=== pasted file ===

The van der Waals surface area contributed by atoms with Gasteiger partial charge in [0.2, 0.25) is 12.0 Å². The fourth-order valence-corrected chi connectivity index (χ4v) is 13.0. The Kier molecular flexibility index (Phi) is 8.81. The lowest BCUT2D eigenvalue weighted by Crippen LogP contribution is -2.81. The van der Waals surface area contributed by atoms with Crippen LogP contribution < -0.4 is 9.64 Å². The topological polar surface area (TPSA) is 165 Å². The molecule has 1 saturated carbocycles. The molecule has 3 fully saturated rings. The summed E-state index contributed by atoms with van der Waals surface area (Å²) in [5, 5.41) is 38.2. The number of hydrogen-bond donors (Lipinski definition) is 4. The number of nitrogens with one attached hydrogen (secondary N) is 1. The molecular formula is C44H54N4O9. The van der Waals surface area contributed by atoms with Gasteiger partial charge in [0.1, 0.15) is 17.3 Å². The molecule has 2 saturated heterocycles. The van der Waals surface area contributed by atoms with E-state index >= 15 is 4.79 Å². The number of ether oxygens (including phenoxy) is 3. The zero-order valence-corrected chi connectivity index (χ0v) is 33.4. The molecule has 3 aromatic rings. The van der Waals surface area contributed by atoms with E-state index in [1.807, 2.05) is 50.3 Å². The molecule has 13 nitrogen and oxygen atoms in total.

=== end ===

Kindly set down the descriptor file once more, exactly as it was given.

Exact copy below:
The van der Waals surface area contributed by atoms with Gasteiger partial charge in [0.2, 0.25) is 12.0 Å². The fourth-order valence-corrected chi connectivity index (χ4v) is 13.0. The Kier molecular flexibility index (Phi) is 8.81. The lowest BCUT2D eigenvalue weighted by Crippen LogP contribution is -2.81. The van der Waals surface area contributed by atoms with Crippen LogP contribution < -0.4 is 9.64 Å². The topological polar surface area (TPSA) is 165 Å². The molecule has 1 saturated carbocycles. The molecule has 3 fully saturated rings. The summed E-state index contributed by atoms with van der Waals surface area (Å²) in [5, 5.41) is 38.2. The number of hydrogen-bond donors (Lipinski definition) is 4. The number of nitrogens with one attached hydrogen (secondary N) is 1. The molecular formula is C44H54N4O9. The van der Waals surface area contributed by atoms with Gasteiger partial charge in [0.1, 0.15) is 17.3 Å². The molecule has 2 saturated heterocycles. The van der Waals surface area contributed by atoms with E-state index >= 15 is 4.79 Å². The number of ether oxygens (including phenoxy) is 3. The zero-order valence-corrected chi connectivity index (χ0v) is 33.4. The molecule has 3 aromatic rings. The van der Waals surface area contributed by atoms with E-state index in [1.807, 2.05) is 50.3 Å². The molecule has 13 nitrogen and oxygen atoms in total.